One of the mysteries of the English language finally explained.
Used for emphasis or as a mild expletive.‘the whole chuffing world's gone mad’
damned, damn, damnable, wretched, accursed, rotten, horribleView synonyms
- ‘‘We don't need any chuffing GPS’ he says in his distinctly upper-crust, yet man-of-the-world accent.’
- ‘Obviously most people visit Windsor in chuffing big air-conditioned coaches, and - on the evidence of yesterday - most coach tours now seem to also insist on a uniform for all passengers.’
- ‘Mind you, the meal that resulted from my middle-class organic shopping spree was chuffing gorgeous.’
- ‘‘The Audio Bullys‘aren't just great - they're chuffing fantastic!’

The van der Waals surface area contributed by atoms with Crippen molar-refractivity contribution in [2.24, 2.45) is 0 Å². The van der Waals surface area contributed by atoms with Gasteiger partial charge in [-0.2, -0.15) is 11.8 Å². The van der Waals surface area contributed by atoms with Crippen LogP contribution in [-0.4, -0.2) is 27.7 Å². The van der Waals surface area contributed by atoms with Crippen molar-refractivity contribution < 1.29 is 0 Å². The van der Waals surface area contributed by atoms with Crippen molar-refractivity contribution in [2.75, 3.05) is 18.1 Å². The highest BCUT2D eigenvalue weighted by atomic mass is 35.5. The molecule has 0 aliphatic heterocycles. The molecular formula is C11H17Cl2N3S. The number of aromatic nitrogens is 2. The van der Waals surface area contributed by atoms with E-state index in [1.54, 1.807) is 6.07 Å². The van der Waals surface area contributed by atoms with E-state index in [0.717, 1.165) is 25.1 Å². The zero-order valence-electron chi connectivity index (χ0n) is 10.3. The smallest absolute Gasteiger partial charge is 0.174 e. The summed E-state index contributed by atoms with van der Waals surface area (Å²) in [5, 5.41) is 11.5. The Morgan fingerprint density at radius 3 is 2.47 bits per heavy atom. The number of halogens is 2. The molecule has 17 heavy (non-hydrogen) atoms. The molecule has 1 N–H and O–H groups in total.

- ‘Sorry to keep banging on about the same old subject, but is there any stopping chuffing Chelsea?’
- ‘I'm included on this thing, although I haven't a chuffing clue what any of it means.’
- ‘Of course, it still could be that when I get to the Arena no-one will know a chuffing thing, in which case there may be a retraction on Saturday…’
- ‘I can only study at home when Thomas has gone off to bed, and what with one thing and another I'm left with about an hour a night to work my way through these chuffing text books.’
- ‘The Day Job hangs over me like the sword of chuffing Damocles.’
- ‘So being the polite chap I am, I had to get to the back of the chuffing queue’
- ‘Partly hidden though it was by a nearby apartment block, there's no mistaking it in silhouette: a chuffing great, perfectly symmetrical trapezoid, towering on the horizon and always, always far bigger than you expect it to be.’
1980s: perhaps related to chuff.
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